India vs Bangladesh: Ravindra Jadeja's success in home season a credit to his unflinching accuracy, skill
There isn't a whole lot in Ravindra Jadeja's bag of tricks and yet, in the last six Tests he bagged 32 wickets, just two shy of Ravichandran Ashwin, at a much superior average.
Ravichandran Ashwin is the best Test bowler in the world, according to the ICC rankings. He has many variations in his off-spinning armory: the offbreak, the carrom ball, the arm ball, the top spinner and and occasionally a leg break. He is considered a thoughtful and cerebral bowler who studies the opposition to the last possible detail. He puts to use subtle changes of flight, loop, dip and drift to keep the batsmen guessing.
Ravindra Jadeja is as much diametrically opposite a spinner from Ashwin as possible. He bowls the traditional left-arm spin that turns away from the right-handed batsman and the arm ball. He also has the ability to bowl them at slightly higher speeds. That's pretty much it. Beyond that, he just relies on a relentless accuracy and the natural variations off the pitch to defeat the batsmen. Compared to Ashwin, Jadeja might as well be an automaton that delivers slow left-arm spin.
There isn't a whole lot in Jadeja's bag of tricks and yet, in the last six Tests (five vs England and one vs Bangladesh) he bagged 32 wickets, just two shy of Ashwin at a much superior average.
During the England series, Ashwin was considered the main threat, especially to the left-handed Alastair Cook at the top of the order. It was Cook's dogged batting performance in 2012 that set the table for England's resurgence in that series. For India to limit England's chances, Cook had to be neutralised, or at the very least, limited. Ashwin did dismiss him thrice but it was Jadeja that had the wood on him, dismissing him six times, including LBW thrice.
Cook said at the end of the series that he found facing Jadeja “hard work”. This is Cook who bats for hours on end without ever breaking a sweat, literally, and makes watching paint try feel like the latest adrenaline-rush adventure. “Credit to him, he found a bit of a weakness there,” said Cook begrudgingly offering respect to Jadeja, “And he was relentless at it. I wasn't good enough to cope with it.”
That in essence is Jadeja's tradecraft. The pictures below are the pitch map mountains of all deliveries that Jadeja bowled to left-handed batsmen in the second innings of the Chennai Test vs England (top) and Hyderabad Test vs Bangladesh (bottom). They are representative samples of Jadeja's performance across the last six Tests. He keeps pounding away at a particular length, changing speeds occasionally, till either the batsman is tired of it, or the variation off the pitch does the batsman in.
Picture Credit: Hawkeye data from ESPNcricinfo
The pitch at Rajiv Gandhi Stadium showed more wear and tear around the left-hander's off stump whereas the one in Chepauk was more benign. As can be seen, Jadeja's grouping was a lot more tighter in Hyderabad than in Chennai, since he knew he was going to get the ball to misbehave more from the rough.
That is exactly what transpired on the morning of the fifth day as India looked to push on for a win. In the third over of the day, Bangladeshi left-hander Shakib Al Hasan was caught in two minds as to come forward to smother the spin or to go on the backfoot and play it down. The indecision was mainly due to the length of the delivery from Jadeja, and he could not advance down the track since the ball was delivered at a higher speed than usual. Caught between a rock and a hard place, Shakib was done for when the ball landed on the small patch of rough – hello accuracy! - and burst up towards him and found his glove. The catch was safely taken at short leg by Cheteshwar Pujara, and one of Bangladesh's hope to play out the day was back in the hut within the first 10 minutes of play.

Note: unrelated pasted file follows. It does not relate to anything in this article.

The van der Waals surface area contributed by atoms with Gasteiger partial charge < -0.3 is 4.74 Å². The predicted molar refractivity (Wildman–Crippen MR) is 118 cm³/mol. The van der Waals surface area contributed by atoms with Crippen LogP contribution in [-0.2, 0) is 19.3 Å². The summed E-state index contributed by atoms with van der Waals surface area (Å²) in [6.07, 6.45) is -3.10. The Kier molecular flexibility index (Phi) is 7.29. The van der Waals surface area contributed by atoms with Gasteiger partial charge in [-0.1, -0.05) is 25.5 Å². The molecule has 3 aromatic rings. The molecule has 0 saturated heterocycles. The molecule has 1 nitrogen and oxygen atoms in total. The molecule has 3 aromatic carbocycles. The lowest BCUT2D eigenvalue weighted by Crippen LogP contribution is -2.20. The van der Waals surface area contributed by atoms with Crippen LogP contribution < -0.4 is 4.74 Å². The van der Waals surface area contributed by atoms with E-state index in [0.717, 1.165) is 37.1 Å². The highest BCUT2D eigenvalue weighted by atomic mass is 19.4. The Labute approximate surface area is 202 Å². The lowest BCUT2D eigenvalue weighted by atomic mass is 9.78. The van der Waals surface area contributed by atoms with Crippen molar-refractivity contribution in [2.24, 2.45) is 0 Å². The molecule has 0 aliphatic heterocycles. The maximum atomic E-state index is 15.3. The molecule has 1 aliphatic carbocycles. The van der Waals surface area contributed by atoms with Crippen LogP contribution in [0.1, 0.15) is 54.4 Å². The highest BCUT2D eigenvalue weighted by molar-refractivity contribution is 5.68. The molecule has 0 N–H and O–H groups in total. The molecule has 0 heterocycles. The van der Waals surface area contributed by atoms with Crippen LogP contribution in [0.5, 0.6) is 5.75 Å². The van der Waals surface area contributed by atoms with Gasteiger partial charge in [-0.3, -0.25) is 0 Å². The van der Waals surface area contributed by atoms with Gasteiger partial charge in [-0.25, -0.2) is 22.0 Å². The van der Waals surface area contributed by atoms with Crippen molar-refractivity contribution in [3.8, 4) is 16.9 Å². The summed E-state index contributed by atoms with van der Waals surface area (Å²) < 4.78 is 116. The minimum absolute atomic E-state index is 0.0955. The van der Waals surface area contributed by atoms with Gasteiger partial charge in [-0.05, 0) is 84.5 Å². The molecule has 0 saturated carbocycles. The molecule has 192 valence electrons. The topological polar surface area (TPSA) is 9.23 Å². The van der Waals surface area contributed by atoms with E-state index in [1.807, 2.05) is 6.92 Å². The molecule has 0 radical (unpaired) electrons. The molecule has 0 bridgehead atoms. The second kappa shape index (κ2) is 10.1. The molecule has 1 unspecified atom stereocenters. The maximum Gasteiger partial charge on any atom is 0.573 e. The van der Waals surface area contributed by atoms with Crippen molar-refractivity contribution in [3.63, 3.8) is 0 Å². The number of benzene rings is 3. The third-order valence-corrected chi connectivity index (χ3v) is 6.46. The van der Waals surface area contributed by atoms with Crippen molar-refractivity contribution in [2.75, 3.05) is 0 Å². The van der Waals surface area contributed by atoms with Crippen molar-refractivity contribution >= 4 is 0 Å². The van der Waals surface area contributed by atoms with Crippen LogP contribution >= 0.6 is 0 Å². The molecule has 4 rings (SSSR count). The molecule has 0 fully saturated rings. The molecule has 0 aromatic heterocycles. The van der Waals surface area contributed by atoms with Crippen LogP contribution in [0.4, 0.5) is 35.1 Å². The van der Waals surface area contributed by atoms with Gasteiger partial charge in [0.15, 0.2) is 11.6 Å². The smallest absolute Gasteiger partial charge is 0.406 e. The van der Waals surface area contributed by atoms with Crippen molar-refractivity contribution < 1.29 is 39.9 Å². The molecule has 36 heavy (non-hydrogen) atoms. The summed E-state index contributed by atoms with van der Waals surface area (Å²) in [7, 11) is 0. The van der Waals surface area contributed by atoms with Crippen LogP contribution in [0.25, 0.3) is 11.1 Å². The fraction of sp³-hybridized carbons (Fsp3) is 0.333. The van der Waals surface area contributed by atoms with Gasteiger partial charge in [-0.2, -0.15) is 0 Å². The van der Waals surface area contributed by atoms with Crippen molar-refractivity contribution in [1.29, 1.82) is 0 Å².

The following tables show Jadeja and Ashwin's returns in the last six Tests (and hence, 12 innings) they have played together, and the control they exerted on the English and Bangladeshi batters. [To learn more about control: Read the description here]
As much as Ashwin was instrumental in India's success in the last four months of Test cricket, it has been Jadeja with his superior economy rate (2.13 vs 2.78), and higher dot ball percentage that has allowed Kohli to stem the runs from one end, while having Ashwin or the pacers operate more extravagantly from the other end. Batsmen have been in control more against Jadeja than versus Ashwin and this alludes probably to the predictable nature of lines and lengths that Jadeja bowls, and the lack of any mystery to his spin. That while performing a containing role, Jadeja has picked 32 wickets is a credit to his unflinching accuracy and skill.
After the England series, Kohli perfectly summed up the qualities that make Jadeja a successful Test spinner. “[Jadeja] is accurate, and that's what you need in Test cricket. You don't necessarily need to have too many variations at your disposal. His strength is bowling at nice pace, not giving too much air to the ball and making the batsman think about how long they can defend... On any wicket in the world, if you are bowling that accurately for a long time, invariably the batsman will make a mistake.”
At the end of it all, cricket is only a simple game, and the successes of Jadeja exemplify that.
Ravichandran Ashwin had earlier been included alongside Ravindra Jadeja in India's T20 World Cup squad with Rahul Chahar picked as the third spin option.
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